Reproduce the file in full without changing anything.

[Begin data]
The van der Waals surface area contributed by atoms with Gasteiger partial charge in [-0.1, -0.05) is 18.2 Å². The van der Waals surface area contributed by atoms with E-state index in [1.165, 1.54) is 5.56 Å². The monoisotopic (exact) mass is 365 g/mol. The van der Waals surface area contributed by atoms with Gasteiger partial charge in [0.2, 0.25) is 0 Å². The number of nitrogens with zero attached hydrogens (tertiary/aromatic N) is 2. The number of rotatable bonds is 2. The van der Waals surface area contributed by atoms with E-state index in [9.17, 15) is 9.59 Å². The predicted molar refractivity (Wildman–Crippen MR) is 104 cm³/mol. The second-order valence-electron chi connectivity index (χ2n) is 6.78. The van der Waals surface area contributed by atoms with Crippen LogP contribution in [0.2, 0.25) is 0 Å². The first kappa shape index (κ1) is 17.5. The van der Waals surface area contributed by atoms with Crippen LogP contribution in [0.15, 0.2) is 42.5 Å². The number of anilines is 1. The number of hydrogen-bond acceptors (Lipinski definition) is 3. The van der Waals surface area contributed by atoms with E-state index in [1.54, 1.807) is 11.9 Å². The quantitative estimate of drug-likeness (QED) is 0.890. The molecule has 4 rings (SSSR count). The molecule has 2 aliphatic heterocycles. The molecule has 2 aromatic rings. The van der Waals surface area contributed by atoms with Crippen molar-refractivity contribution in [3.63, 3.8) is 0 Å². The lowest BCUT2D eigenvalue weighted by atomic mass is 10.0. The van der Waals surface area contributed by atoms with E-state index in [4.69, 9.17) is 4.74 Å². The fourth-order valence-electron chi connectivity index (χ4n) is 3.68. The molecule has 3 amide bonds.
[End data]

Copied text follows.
The van der Waals surface area contributed by atoms with Gasteiger partial charge in [-0.1, -0.05) is 18.2 Å². The van der Waals surface area contributed by atoms with E-state index in [1.165, 1.54) is 5.56 Å². The monoisotopic (exact) mass is 365 g/mol. The van der Waals surface area contributed by atoms with Gasteiger partial charge in [0.2, 0.25) is 0 Å². The number of nitrogens with zero attached hydrogens (tertiary/aromatic N) is 2. The number of rotatable bonds is 2. The van der Waals surface area contributed by atoms with E-state index in [9.17, 15) is 9.59 Å². The predicted molar refractivity (Wildman–Crippen MR) is 104 cm³/mol. The second-order valence-electron chi connectivity index (χ2n) is 6.78. The van der Waals surface area contributed by atoms with Crippen LogP contribution in [0.2, 0.25) is 0 Å². The first kappa shape index (κ1) is 17.5. The van der Waals surface area contributed by atoms with Crippen LogP contribution in [0.15, 0.2) is 42.5 Å². The number of anilines is 1. The number of hydrogen-bond acceptors (Lipinski definition) is 3. The van der Waals surface area contributed by atoms with E-state index in [1.54, 1.807) is 11.9 Å². The quantitative estimate of drug-likeness (QED) is 0.890. The molecule has 4 rings (SSSR count). The molecule has 2 aliphatic heterocycles. The molecule has 2 aromatic rings. The van der Waals surface area contributed by atoms with Crippen molar-refractivity contribution in [3.63, 3.8) is 0 Å². The lowest BCUT2D eigenvalue weighted by atomic mass is 10.0. The van der Waals surface area contributed by atoms with E-state index in [4.69, 9.17) is 4.74 Å². The fourth-order valence-electron chi connectivity index (χ4n) is 3.68. The molecule has 3 amide bonds.